The presidents of five littoral states to the Caspian Sea – or lake – met in the Russian city of Astrakhan on Monday to determine the legal status and sharing of resources at the Fourth Caspian Summit.
Turkmen President Gurbanguly Berdymukhammedov, Azerbaijani President Ilham Aliyev, Iranian President Hassan Rohani, and Kazakh President Nursultan Nazarbaev were hosted by the Russian President Vladimir Putin, who described the summit as a "breakthrough."
Putin said that he is hopeful that an agreement on the legal status of the Caspian Sea can be adopted at the next summit, which will be held in Kazakhstan with an uncertain date.
Current treaties on the status of the Caspian were made between the Soviet Union and Iran. Following the dissolution of the Soviet Union, Azerbaijan, Kazakhstan and Turkmenistan emerged as littoral states with their own rights and claims over the Caspian, while Iran wanted to re-negotiate its terms.
The most important issue in the legal status of the Caspian is whether it is considered to be a lake or a sea. If it is described as a lake, the five states would equally divide the resources, however if it is described as a sea, each littoral state would have its own sector in accordance with their shores.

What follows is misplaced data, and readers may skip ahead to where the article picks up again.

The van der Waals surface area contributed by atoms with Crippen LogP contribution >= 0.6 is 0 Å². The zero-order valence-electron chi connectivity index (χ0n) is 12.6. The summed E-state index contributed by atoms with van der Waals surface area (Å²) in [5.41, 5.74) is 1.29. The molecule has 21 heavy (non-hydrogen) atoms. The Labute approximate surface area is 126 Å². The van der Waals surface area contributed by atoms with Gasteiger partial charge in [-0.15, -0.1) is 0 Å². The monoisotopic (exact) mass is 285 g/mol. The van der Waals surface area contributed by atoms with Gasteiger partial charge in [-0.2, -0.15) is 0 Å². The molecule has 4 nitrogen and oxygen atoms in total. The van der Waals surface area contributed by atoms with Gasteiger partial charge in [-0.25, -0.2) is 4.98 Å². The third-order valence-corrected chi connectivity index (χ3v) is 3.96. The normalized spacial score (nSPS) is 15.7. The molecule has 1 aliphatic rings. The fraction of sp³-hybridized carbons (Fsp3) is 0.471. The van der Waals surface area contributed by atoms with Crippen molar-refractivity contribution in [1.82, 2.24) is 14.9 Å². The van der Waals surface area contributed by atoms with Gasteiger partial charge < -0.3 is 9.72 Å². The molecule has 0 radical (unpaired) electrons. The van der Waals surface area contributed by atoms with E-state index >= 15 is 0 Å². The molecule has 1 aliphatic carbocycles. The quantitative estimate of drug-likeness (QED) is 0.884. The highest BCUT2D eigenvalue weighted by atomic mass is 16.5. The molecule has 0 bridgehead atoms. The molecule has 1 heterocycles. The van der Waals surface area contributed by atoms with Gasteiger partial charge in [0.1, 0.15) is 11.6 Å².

A description of sea would also mean the access of foreign vessels to the Caspian using Russian waterways as Volga. Although landlocked Azerbaijan, Kazakhstan and Turkmenistan would largely benefit from it, Russia is reluctant for such an access through its territory.
Kazakhstan has the longest coastline on the Caspian, and its sector is perceived as the richest one in terms of oil and gas resources, followed by Azerbaijan, Turkmenistan, Russia and Iran respectively. Therefore if the Caspian were to be agreed as a lake, Iran would be the most beneficiary state.
The most contested region stands in the middle of Azerbaijani, Iranian and Turkmen sector.
All countries agree over the non-presence of foreign militaries in the Caspian region, especially Russia and Iran support this stance.
A 15-nautical mile sovereignty space adjacent to each country's shoreline was agreed for fishing rights.